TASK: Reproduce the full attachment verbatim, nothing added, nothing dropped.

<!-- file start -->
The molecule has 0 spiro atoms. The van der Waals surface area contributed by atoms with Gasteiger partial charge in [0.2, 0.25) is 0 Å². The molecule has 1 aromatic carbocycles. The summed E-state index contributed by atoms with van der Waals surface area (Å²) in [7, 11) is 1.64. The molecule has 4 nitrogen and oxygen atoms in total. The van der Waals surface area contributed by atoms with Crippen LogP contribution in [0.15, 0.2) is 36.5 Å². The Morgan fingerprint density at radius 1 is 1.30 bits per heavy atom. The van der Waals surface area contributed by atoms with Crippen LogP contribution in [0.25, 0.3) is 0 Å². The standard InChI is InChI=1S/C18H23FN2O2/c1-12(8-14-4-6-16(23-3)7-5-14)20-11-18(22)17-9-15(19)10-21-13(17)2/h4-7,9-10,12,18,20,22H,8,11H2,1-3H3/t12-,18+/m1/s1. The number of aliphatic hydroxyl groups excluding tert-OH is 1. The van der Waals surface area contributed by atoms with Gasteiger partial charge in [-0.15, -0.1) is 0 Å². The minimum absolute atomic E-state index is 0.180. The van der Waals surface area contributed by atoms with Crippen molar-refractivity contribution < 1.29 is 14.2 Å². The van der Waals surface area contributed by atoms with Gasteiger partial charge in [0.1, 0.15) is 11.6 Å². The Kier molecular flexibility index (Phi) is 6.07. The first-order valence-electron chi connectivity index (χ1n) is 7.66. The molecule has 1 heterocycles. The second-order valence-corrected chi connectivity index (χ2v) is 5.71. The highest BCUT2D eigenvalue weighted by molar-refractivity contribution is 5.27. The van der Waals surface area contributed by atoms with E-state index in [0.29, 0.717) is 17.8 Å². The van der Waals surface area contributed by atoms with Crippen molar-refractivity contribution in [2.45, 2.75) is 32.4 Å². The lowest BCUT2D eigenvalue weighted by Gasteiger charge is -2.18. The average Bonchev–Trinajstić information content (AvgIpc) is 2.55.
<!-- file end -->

The molecule has 0 spiro atoms. The van der Waals surface area contributed by atoms with Gasteiger partial charge in [0.2, 0.25) is 0 Å². The molecule has 1 aromatic carbocycles. The summed E-state index contributed by atoms with van der Waals surface area (Å²) in [7, 11) is 1.64. The molecule has 4 nitrogen and oxygen atoms in total. The van der Waals surface area contributed by atoms with Crippen LogP contribution in [0.15, 0.2) is 36.5 Å². The Morgan fingerprint density at radius 1 is 1.30 bits per heavy atom. The van der Waals surface area contributed by atoms with Crippen LogP contribution in [0.25, 0.3) is 0 Å². The standard InChI is InChI=1S/C18H23FN2O2/c1-12(8-14-4-6-16(23-3)7-5-14)20-11-18(22)17-9-15(19)10-21-13(17)2/h4-7,9-10,12,18,20,22H,8,11H2,1-3H3/t12-,18+/m1/s1. The number of aliphatic hydroxyl groups excluding tert-OH is 1. The van der Waals surface area contributed by atoms with Gasteiger partial charge in [-0.15, -0.1) is 0 Å². The minimum absolute atomic E-state index is 0.180. The van der Waals surface area contributed by atoms with Crippen molar-refractivity contribution < 1.29 is 14.2 Å². The van der Waals surface area contributed by atoms with Gasteiger partial charge in [0.1, 0.15) is 11.6 Å². The Kier molecular flexibility index (Phi) is 6.07. The first-order valence-electron chi connectivity index (χ1n) is 7.66. The molecule has 1 heterocycles. The second-order valence-corrected chi connectivity index (χ2v) is 5.71. The highest BCUT2D eigenvalue weighted by molar-refractivity contribution is 5.27. The van der Waals surface area contributed by atoms with E-state index in [0.29, 0.717) is 17.8 Å². The van der Waals surface area contributed by atoms with Crippen molar-refractivity contribution in [2.45, 2.75) is 32.4 Å². The lowest BCUT2D eigenvalue weighted by Gasteiger charge is -2.18. The average Bonchev–Trinajstić information content (AvgIpc) is 2.55.